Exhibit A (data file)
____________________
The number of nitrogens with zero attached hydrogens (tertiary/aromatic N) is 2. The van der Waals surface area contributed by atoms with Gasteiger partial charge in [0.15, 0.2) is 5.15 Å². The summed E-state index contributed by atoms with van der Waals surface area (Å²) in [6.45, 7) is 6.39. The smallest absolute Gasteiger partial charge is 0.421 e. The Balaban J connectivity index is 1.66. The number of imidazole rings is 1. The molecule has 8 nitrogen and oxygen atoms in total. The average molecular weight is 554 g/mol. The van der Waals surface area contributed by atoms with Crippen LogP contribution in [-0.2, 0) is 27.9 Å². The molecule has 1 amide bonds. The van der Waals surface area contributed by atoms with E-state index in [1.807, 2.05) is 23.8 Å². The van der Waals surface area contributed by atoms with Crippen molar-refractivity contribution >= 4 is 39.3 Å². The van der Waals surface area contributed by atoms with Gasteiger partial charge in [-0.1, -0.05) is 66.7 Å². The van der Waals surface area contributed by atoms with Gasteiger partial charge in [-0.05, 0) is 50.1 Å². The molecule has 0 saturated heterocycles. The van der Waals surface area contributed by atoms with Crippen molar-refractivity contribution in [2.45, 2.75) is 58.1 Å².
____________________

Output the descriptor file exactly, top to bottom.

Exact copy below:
The number of nitrogens with zero attached hydrogens (tertiary/aromatic N) is 2. The van der Waals surface area contributed by atoms with Gasteiger partial charge in [0.15, 0.2) is 5.15 Å². The summed E-state index contributed by atoms with van der Waals surface area (Å²) in [6.45, 7) is 6.39. The smallest absolute Gasteiger partial charge is 0.421 e. The Balaban J connectivity index is 1.66. The number of imidazole rings is 1. The molecule has 8 nitrogen and oxygen atoms in total. The average molecular weight is 554 g/mol. The van der Waals surface area contributed by atoms with Crippen LogP contribution in [-0.2, 0) is 27.9 Å². The molecule has 1 amide bonds. The van der Waals surface area contributed by atoms with E-state index in [1.807, 2.05) is 23.8 Å². The van der Waals surface area contributed by atoms with Crippen molar-refractivity contribution >= 4 is 39.3 Å². The van der Waals surface area contributed by atoms with Gasteiger partial charge in [-0.1, -0.05) is 66.7 Å². The van der Waals surface area contributed by atoms with Gasteiger partial charge in [-0.05, 0) is 50.1 Å². The molecule has 0 saturated heterocycles. The van der Waals surface area contributed by atoms with Crippen molar-refractivity contribution in [2.45, 2.75) is 58.1 Å².